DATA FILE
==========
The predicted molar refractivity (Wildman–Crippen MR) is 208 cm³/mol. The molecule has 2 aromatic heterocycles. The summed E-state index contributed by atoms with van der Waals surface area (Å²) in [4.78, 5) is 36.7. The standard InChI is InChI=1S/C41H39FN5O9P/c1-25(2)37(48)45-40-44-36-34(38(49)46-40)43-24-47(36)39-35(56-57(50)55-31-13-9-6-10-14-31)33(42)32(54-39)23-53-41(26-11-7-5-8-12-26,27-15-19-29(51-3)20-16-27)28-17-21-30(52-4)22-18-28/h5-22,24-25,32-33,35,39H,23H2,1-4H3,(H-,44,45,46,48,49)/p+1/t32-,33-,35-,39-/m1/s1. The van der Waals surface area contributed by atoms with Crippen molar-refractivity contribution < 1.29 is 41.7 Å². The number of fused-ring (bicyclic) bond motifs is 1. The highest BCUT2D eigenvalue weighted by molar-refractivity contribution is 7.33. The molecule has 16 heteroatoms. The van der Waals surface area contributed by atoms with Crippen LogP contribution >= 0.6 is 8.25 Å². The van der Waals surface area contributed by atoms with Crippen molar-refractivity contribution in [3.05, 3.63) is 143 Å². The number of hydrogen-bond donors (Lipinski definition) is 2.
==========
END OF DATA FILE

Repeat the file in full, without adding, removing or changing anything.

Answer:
The predicted molar refractivity (Wildman–Crippen MR) is 208 cm³/mol. The molecule has 2 aromatic heterocycles. The summed E-state index contributed by atoms with van der Waals surface area (Å²) in [4.78, 5) is 36.7. The standard InChI is InChI=1S/C41H39FN5O9P/c1-25(2)37(48)45-40-44-36-34(38(49)46-40)43-24-47(36)39-35(56-57(50)55-31-13-9-6-10-14-31)33(42)32(54-39)23-53-41(26-11-7-5-8-12-26,27-15-19-29(51-3)20-16-27)28-17-21-30(52-4)22-18-28/h5-22,24-25,32-33,35,39H,23H2,1-4H3,(H-,44,45,46,48,49)/p+1/t32-,33-,35-,39-/m1/s1. The van der Waals surface area contributed by atoms with Crippen molar-refractivity contribution < 1.29 is 41.7 Å². The number of fused-ring (bicyclic) bond motifs is 1. The highest BCUT2D eigenvalue weighted by molar-refractivity contribution is 7.33. The molecule has 16 heteroatoms. The van der Waals surface area contributed by atoms with Crippen LogP contribution >= 0.6 is 8.25 Å². The van der Waals surface area contributed by atoms with Crippen molar-refractivity contribution in [3.05, 3.63) is 143 Å². The number of hydrogen-bond donors (Lipinski definition) is 2.